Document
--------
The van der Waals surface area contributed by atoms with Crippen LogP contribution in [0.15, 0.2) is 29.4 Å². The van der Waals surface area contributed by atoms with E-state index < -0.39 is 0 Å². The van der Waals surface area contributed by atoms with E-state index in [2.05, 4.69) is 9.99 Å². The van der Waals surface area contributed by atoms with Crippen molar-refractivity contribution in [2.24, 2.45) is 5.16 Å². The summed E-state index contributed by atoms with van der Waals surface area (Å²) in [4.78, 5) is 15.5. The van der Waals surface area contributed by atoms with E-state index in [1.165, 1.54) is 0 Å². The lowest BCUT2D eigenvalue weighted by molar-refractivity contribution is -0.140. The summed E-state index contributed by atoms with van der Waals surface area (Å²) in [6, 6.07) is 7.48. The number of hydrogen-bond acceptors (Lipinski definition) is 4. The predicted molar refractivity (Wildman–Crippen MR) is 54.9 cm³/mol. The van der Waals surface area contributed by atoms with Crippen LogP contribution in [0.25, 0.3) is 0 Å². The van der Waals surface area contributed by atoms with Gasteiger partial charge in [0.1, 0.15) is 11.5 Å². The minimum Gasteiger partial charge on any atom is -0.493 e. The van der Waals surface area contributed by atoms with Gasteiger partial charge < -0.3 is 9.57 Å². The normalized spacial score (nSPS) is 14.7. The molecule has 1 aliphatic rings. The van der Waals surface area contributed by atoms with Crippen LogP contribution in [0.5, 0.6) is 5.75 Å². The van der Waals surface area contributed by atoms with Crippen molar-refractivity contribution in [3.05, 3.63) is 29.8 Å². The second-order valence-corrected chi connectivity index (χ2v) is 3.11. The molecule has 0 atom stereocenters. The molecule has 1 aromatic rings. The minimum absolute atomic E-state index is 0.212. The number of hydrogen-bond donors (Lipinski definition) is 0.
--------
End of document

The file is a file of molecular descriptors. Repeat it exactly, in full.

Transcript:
The van der Waals surface area contributed by atoms with Crippen LogP contribution in [0.15, 0.2) is 29.4 Å². The van der Waals surface area contributed by atoms with E-state index < -0.39 is 0 Å². The van der Waals surface area contributed by atoms with E-state index in [2.05, 4.69) is 9.99 Å². The van der Waals surface area contributed by atoms with Crippen molar-refractivity contribution in [2.24, 2.45) is 5.16 Å². The summed E-state index contributed by atoms with van der Waals surface area (Å²) in [4.78, 5) is 15.5. The van der Waals surface area contributed by atoms with E-state index in [1.165, 1.54) is 0 Å². The lowest BCUT2D eigenvalue weighted by molar-refractivity contribution is -0.140. The summed E-state index contributed by atoms with van der Waals surface area (Å²) in [6, 6.07) is 7.48. The number of hydrogen-bond acceptors (Lipinski definition) is 4. The predicted molar refractivity (Wildman–Crippen MR) is 54.9 cm³/mol. The van der Waals surface area contributed by atoms with Crippen LogP contribution in [0.25, 0.3) is 0 Å². The van der Waals surface area contributed by atoms with Gasteiger partial charge in [0.1, 0.15) is 11.5 Å². The minimum Gasteiger partial charge on any atom is -0.493 e. The van der Waals surface area contributed by atoms with Gasteiger partial charge < -0.3 is 9.57 Å². The normalized spacial score (nSPS) is 14.7. The molecule has 1 aliphatic rings. The van der Waals surface area contributed by atoms with Crippen LogP contribution in [0.5, 0.6) is 5.75 Å². The van der Waals surface area contributed by atoms with Crippen molar-refractivity contribution in [3.05, 3.63) is 29.8 Å². The second-order valence-corrected chi connectivity index (χ2v) is 3.11. The molecule has 0 atom stereocenters. The molecule has 1 aromatic rings. The minimum absolute atomic E-state index is 0.212. The number of hydrogen-bond donors (Lipinski definition) is 0.